Royal Bank of Scotland (RBS) Group has said it plans to change its name later this year, as it reported a near doubling of annual profits.
The Edinburgh-based bank, which owns RBS, NatWest and Ulster Bank, said it would rename itself as NatWest Group.
The bank reported profits of £3.1bn for 2019, nearly double the £1.6bn seen the year before.
New RBS chief executive Alison Rose called the results the “start of a new era” for the bank.
Ms Rose told the BBC’s Today programme that the name change would not alter any services for RBS or NatWest customers. About 80% of the bank’s customers are thought to use NatWest.
She also said that the name change would not result in any job cuts across the group.
This is Ms Rose’s first set of results for the lender. She became the first female boss of a major High Street bank when she was appointed last year.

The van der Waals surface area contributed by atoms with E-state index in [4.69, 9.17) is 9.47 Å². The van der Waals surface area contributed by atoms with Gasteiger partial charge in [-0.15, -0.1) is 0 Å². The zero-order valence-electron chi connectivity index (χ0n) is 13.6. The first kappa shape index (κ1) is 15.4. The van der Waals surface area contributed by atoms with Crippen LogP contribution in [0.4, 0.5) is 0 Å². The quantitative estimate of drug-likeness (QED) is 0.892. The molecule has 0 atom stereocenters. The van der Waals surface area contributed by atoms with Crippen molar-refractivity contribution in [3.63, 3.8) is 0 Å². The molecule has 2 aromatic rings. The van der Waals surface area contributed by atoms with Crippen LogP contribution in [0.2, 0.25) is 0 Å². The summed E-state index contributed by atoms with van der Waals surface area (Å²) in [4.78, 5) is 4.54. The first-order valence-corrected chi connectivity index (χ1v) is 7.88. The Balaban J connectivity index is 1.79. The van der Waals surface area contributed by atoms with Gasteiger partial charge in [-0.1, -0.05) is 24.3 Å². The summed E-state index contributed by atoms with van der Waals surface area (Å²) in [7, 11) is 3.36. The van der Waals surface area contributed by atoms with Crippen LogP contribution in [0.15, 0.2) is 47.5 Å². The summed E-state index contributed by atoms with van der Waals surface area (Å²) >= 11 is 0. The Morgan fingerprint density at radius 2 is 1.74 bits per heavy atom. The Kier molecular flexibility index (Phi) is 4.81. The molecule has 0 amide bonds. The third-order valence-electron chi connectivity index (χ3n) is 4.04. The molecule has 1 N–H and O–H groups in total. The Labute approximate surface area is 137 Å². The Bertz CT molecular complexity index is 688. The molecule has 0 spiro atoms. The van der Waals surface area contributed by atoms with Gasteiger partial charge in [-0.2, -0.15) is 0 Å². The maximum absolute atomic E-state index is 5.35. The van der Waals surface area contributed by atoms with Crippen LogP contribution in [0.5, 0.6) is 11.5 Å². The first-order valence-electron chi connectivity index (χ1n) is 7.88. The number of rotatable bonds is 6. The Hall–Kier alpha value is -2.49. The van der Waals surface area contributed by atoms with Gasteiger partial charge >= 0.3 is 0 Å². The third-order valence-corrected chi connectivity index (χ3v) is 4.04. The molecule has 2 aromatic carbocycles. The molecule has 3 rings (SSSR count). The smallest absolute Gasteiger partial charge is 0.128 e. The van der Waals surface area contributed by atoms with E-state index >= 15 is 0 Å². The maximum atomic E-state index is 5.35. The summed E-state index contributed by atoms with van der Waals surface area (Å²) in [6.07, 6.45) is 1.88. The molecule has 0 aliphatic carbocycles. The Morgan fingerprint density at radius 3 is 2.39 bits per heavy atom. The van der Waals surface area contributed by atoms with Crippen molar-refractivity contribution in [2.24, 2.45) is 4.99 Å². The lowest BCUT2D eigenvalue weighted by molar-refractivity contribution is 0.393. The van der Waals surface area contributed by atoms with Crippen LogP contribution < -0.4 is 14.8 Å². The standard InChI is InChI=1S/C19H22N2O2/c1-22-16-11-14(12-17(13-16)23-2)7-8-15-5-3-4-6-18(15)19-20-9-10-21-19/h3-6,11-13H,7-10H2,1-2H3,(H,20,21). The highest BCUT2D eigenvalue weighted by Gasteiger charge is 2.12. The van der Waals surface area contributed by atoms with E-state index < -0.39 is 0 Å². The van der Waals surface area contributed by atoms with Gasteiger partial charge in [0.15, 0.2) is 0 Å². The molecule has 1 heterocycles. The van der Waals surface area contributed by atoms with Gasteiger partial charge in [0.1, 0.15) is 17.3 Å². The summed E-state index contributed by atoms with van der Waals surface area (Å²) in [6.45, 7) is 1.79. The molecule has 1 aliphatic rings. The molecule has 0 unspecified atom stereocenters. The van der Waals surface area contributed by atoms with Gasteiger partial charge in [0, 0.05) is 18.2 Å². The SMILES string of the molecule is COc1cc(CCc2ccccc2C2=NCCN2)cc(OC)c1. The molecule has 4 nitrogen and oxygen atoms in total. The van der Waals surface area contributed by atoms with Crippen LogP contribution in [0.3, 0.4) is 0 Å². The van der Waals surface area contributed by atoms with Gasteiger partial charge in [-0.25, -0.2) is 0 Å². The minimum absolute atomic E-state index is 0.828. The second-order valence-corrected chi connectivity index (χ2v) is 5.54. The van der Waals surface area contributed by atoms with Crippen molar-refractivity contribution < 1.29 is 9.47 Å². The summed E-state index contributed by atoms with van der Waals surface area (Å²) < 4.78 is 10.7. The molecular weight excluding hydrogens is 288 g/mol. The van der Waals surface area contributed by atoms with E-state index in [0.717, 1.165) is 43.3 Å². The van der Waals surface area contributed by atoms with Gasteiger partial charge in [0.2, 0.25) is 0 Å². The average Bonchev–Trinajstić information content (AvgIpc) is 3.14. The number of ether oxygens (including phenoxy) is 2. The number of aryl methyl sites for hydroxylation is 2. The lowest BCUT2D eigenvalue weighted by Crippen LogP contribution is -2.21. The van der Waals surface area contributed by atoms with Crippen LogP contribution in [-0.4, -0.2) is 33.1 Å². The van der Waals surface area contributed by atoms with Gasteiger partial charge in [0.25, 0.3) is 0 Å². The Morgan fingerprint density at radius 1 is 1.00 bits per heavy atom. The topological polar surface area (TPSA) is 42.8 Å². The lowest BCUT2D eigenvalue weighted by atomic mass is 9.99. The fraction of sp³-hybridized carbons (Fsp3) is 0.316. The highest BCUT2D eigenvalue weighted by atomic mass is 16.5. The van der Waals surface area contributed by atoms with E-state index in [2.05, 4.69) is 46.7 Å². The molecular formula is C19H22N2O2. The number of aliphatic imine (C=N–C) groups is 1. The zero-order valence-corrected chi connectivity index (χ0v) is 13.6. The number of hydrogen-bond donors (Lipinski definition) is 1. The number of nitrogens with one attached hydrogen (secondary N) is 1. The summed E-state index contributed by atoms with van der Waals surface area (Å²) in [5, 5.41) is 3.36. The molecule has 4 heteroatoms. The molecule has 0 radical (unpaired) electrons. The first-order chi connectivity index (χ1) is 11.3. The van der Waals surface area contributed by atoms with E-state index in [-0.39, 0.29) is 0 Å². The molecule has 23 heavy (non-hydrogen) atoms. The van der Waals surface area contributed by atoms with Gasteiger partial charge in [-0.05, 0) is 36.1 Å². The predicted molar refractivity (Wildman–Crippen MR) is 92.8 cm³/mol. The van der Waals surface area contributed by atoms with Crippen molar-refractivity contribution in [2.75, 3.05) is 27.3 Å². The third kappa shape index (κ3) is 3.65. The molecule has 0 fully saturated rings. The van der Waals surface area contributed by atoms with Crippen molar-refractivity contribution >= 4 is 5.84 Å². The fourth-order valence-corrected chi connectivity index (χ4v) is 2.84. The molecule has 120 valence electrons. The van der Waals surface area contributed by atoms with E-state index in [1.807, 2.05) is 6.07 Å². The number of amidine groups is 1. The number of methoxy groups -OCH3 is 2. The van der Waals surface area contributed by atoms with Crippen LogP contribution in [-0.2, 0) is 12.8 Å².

The bank was rescued by the government in 2008 in the aftermath of the financial crisis at a cost of £45bn and it is still 62% state-owned.
RBS also announced it was committed to “at least halve the climate impact” of its financing activity by 2030.
The bank said it would make its own operations “net carbon zero” by the end of 2020.
That follows on from a pledge by Lloyds Banking Group to halve the amount of carbon emissions it finances through personal and business loans by 2030.